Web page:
Morrison misleads about migration

Scott Morrison has misinformed the public about Australia’s net migration levels and our struggling visa system, writes Dr Abul Rizvi.

IN THE migration program of 160,000 for 2021-22 established in the budget documents, the Australian Financial Review Prime Minister Scott Morrison is reported to have said:

“We’re not even going to get close to that cap anytime soon because we’re looking to rebuild the program, reopen the lines of people that can come to Australia.”

This statement is false on both counts, but it also reveals where Morrison wants to take immigration in the future.

The Department of the Interior (DHA) will easily deliver the migration program of 160,000 in 2021-22 and is actually managing the places carefully not to exceed 160,000.

By this time in the program year, the Department will have delivered 80 to 90 percent of the program, meaning visas will have been issued.

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State/territory governments are carefully managing the allocation of places set aside for them to ensure they do not exceed their allocation.

Many state/territory governments are informing potential applicants who have filed a registration of interest with them about the remaining allocation gap this year.

Most potential applicants who have contacted state/territory governments to be nominated for a qualifying visa are told that they will have to wait until there are more allocations the next program year.

In fact, Western Australia ran out of its allocation earlier this year. His request for more allocation was accepted in March and he is getting over this very quickly.

In April, the Tasmanian government reported that its skilled migration program ‘you now only have very limited nomination places left and enough applications available to spend our full quota by the end of June 2022’.

The NSW government says the number of ‘The EOIs submitted for NSW far exceed the places available. As such, the vast majority of EOIs will not be invited to apply..

By the end of April, the Victorian government had stopped accepting new registrations of interest, having more than enough on hand. It will not start accepting new registrations of interest until July 2022.

In mid-March 2022, the SA government said it was close to exhausting its 2021-22 allocation and had requested more places from DHA.

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DHA has tens of thousands of Expressions of Interest in its SkillSelect system for whom it could issue an invitation to apply in the Qualified Independent category.

But due to a lack of spots on the show, he hasn’t issued any invites since January this year when he issued just 400 invites.

There is a backlog of about 30,000 applications in the Business Innovation and Investment Program that DHA could process but cannot due to a lack of places in the 160,000 migration program.

The visa application delays for many categories are more than enough to offer a much larger program.

Instead of “no getting closer” to delivering the 2021-22 program as the Prime Minister says, it would be more accurate to say that the Government is struggling to manage the visa system, which is paralyzed and in chaos.

But then why has the Prime Minister said that his Government will not come close to meeting the migration schedule laid out in his budget documents and does he need “reopen the ranks of people who can come to Australia”?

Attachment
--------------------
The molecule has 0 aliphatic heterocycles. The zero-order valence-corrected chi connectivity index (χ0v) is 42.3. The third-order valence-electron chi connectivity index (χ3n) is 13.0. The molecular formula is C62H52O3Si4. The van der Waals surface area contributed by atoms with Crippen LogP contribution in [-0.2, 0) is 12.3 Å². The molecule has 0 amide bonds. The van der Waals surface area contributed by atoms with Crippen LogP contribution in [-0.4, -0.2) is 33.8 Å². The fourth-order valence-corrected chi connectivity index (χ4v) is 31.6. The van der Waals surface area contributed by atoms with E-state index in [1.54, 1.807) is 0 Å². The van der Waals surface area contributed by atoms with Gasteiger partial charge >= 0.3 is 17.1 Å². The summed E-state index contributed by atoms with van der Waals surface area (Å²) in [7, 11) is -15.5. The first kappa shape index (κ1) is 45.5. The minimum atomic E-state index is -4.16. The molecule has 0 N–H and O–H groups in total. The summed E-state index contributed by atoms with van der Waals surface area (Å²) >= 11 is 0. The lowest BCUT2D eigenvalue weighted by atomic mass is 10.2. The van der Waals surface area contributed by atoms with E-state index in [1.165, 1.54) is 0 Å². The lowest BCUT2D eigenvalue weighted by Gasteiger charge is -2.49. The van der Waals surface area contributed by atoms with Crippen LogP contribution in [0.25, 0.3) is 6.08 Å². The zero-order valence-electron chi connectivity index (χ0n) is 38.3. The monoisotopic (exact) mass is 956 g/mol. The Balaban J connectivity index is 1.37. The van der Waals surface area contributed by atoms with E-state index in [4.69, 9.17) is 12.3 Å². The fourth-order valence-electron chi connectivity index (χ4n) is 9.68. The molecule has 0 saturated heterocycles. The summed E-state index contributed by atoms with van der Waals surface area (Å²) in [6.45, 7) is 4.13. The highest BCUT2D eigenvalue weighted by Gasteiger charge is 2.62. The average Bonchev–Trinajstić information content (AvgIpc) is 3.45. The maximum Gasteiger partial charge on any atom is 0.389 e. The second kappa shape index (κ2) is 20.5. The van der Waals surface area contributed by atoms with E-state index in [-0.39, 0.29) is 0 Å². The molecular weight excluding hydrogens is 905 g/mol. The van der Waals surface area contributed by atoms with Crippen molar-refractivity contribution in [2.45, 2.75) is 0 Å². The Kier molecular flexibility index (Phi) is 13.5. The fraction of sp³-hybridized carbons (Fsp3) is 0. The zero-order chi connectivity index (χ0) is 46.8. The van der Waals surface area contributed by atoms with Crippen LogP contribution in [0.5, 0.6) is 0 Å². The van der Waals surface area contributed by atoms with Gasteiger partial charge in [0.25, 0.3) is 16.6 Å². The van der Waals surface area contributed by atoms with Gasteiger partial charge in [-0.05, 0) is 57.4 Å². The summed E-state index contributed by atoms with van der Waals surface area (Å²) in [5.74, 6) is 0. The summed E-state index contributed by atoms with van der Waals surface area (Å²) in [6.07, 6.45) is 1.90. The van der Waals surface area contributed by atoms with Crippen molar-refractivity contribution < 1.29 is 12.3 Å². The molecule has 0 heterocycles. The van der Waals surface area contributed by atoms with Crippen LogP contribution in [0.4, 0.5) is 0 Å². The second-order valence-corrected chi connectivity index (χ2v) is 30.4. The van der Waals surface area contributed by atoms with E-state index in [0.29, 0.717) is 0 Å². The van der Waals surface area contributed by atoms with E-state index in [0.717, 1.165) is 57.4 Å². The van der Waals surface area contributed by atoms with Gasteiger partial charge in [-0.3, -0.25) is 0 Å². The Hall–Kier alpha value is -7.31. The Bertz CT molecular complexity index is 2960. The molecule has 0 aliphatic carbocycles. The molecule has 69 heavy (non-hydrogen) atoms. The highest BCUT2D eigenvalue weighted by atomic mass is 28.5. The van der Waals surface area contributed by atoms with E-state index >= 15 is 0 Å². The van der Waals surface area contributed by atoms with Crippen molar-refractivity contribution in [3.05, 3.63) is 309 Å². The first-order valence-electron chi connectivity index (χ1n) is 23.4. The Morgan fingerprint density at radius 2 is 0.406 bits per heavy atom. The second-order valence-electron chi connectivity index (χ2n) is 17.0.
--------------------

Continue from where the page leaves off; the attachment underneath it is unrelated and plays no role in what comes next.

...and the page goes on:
That’s because he’s under intense pressure from nearly every business lobby group in the country to urgently ramp up the program and needed an excuse not to do so before the election.

Due to the severe labor shortage that is putting many businesses under great pressure, the Business Council of Australia has demanded that the migration program be initially increased to 220,000 annual and then settled at 190,000 annual in the long run.

The Treasury itself has assumed that the immigration program will be increased to 190,000 annual.

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That’s essential to meet the government’s long-term forecast of a net migration of 235,000. annual – Net migration measures the actual level of permanent and long-term movements of people, which in turn is central to the Prime Minister’s promise to create 1.3 million jobs over the next five years.

Job creation and stronger economic growth is the Prime Minister’s way of saying Australia will get its public debt under control.

So why doesn’t the Prime Minister just say that the Government will easily deliver the 160,000 program in 2021-22 and increase the program in the future as business lobbyists demand it and the Treasury has taken over?

No prime minister since Robert Menzies and Harold Holt has gone into an election promising higher levels of immigration.

Morrison knows that he would lose the election if he revealed his intention to significantly increase immigration levels; he remembers the “Greater Australia” debate sparked by Kevin Rudd.

In fact, Morrison is planning much higher levels of net migration than Rudd ever dreamed of.

Even parts of Murdoch’s press would attack him for it. Not because it’s necessarily a bad thing. It’s just that some parts of the Murdoch press hate immigration and many of his readers feel the same way.

But for Morrison to egregiously mislead the Australian public about his plans for more immigration, but with no plans to address the chaos in the visa system, is just appalling.

The debate about immigration in Australia is often really simple.

Dr. Abul Rizvi is a freelance columnist from Australia and former Deputy Secretary of the Department of Immigration. You can follow Abul on Twitter @RizviAbul.

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